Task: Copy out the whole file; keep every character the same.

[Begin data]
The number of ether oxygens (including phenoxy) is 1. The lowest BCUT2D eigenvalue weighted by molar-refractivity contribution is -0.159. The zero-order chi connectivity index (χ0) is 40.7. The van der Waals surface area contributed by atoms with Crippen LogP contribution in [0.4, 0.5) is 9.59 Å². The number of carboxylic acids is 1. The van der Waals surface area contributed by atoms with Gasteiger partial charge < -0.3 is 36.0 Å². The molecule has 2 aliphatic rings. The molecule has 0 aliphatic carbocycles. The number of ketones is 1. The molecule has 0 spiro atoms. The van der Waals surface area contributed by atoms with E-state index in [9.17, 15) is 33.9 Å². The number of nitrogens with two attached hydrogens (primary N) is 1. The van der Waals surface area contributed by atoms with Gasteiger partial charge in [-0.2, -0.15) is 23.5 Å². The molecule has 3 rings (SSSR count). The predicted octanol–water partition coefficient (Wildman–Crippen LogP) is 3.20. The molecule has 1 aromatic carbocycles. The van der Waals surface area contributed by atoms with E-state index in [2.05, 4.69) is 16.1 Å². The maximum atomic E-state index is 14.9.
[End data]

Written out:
The number of ether oxygens (including phenoxy) is 1. The lowest BCUT2D eigenvalue weighted by molar-refractivity contribution is -0.159. The zero-order chi connectivity index (χ0) is 40.7. The van der Waals surface area contributed by atoms with Crippen LogP contribution in [0.4, 0.5) is 9.59 Å². The number of carboxylic acids is 1. The van der Waals surface area contributed by atoms with Gasteiger partial charge < -0.3 is 36.0 Å². The molecule has 2 aliphatic rings. The molecule has 0 aliphatic carbocycles. The number of ketones is 1. The molecule has 0 spiro atoms. The van der Waals surface area contributed by atoms with E-state index in [9.17, 15) is 33.9 Å². The number of nitrogens with two attached hydrogens (primary N) is 1. The van der Waals surface area contributed by atoms with Gasteiger partial charge in [-0.2, -0.15) is 23.5 Å². The molecule has 3 rings (SSSR count). The predicted octanol–water partition coefficient (Wildman–Crippen LogP) is 3.20. The molecule has 1 aromatic carbocycles. The van der Waals surface area contributed by atoms with E-state index in [2.05, 4.69) is 16.1 Å². The maximum atomic E-state index is 14.9.